My sister recently sent us some gifts: among them, insects. To be specific, crickets (packaged as “Crick-ettes,” for some strange reason) and worm larvae (packaged as “Larvets”). They were flavored like potato chips: salt and vinegar or cheddar cheese or bacon and cheese. She also sent a couple of lollipops, one with a cricket embedded inside; the other with a scorpion. And one package of chocolate-covered bugs.
My initial reaction was a knee-jerk “Eeeww!”
My son’s reaction was a sardonic “Really?”
My husband, the only one not completely turned off at the very idea, just laughed at our reactions.
I did eventually try a couple. First, a bacon and cheese flavored cricket. It tasted like a crispy bit of dry, dusty, wooden stick: it was flavorless, even with the supposed addition of bacon and cheese flavoring.
So then I tried a larva: cheese flavored. But actually, also completely flavorless.
The chocolate one I tried tasted better, in that it mostly tasted of chocolate, but with a bit of a crunch to it.
My husband ate the rest of the chocolate ones, but we threw away the other boxes. No one wanted them.
These were packaged in tiny amounts; just about six crickets and perhaps two dozen larvae per package. Clearly they’re marketed as novelties, not as food. They’re something to buy in order to dare someone to eat it, which I suspect is why my sister bought them for us. (My sister hasn’t tried them, her excuse being that she’s a vegetarian.)
Insects have been in the news a lot lately. In particular, the idea of eating insects.
Apparently, eating insects is what will save the human race from itself. It is a far more efficient protein to produce than any other protein. In other words, it takes far fewer resources—feed, land, water, etc.—to produce one kilo of insect protein than to produce one kilo of any other kind of protein. It’s also healthy: besides protein, it’s high in vitamins and minerals. And good for the environment: less land needs to be used and farming insects produces less in the way of polluting waste products or greenhouse gases than any other animals.
So everyone seems to agree that people should eat more insects and less of any other protein.
That’s fine, in theory, but the problem is in practice: people in the West are, in general, disgusted at the very thought of eating insects.
In Malawi, where I served as a Peace Corps volunteer, insects are definitely on the menu. At particular times, after it rained, winged ants would emerge in large numbers from their nests in the ground. I would find circles of students crouched down around each nest in the wet grass, grabbing these delicacies as they fluttered up and popping them into their mouths alive.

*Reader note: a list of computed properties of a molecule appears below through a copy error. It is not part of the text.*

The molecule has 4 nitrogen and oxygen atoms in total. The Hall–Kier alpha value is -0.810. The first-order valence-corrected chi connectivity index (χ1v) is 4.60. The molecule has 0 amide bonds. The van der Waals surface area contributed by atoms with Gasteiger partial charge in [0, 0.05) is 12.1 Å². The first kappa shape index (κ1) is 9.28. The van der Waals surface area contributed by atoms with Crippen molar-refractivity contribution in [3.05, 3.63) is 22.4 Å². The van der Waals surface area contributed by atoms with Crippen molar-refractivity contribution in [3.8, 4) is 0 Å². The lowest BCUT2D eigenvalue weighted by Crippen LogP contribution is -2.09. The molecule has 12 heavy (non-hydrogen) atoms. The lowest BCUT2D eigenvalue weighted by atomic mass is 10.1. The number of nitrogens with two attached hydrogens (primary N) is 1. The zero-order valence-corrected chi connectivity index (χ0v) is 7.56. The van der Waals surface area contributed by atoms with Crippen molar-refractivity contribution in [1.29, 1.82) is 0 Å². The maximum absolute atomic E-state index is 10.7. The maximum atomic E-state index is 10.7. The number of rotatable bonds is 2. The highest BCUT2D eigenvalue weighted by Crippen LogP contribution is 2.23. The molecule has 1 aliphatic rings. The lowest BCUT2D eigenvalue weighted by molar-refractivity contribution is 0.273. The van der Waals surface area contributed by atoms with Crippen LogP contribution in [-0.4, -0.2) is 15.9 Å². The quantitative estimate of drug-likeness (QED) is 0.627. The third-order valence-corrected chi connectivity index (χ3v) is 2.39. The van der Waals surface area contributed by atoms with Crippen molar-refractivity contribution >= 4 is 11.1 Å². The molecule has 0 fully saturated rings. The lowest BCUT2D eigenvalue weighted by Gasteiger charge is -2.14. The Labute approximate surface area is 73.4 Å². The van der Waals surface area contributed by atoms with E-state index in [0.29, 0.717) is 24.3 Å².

Once I even had the nerve to try one. It tasted like dust.
Sometimes these winged ants are captured by placing a basket over the nest. Then they’re fried and salted, which makes them somewhat more palatable: like potato chips, but with less flavor.
At the same time as we Westerners in Malawi were disgusted by these insects that were such a treat for the locals, the locals were disgusted with us for eating shellfish like shrimp or crabs. Malawians were horrified that anyone would actually eat them.
We think we make independent choices, but it’s alarming how much of our behavior and preferences are culturally determined. Outside of the West, most cultures eat insects.
If this is ever going to take off in the West, it has to become more than just a novelty item. Here’s my suggestion to any insect producers out there who might be reading this: you need to approach this differently. The insect must not be visible as an insect. Here in the West, that will always elicit a disgusted response.
Instead, process it into flour. Market it as a high-protein additive to pretty much anything. It could be baked into bread or other baked goods for a high-protein, low carbohydrate version. It could be added to energy or sports drinks or smoothies or yogurts. Figure out how to make a meat substitute with it, like the ones that are available made from soy. Add it to chocolate. The possibilities are endless.
In other words, make it into anything else that’s edible and doesn’t look like insects. That’s the only thing that will eventually overcome our reluctance and even disgust at your product.
According to one article I read about the Dutch insect industry, the insect producers here are hoping to do just that, and already McDonald’s and a falafel chain are interested. But first, they have to get the laws changed to allow the use of insects as human food. Once that happens, I suspect that more producers will get involved, since insects will bring their costs down by replacing less efficient forms of protein or fillers.
If it happens, I’m all for it, providing it a) doesn’t look like what it is, and b) has more flavor!
What are your feelings about eating insects? Add a comment below, and don’t forget to tell us where you are from!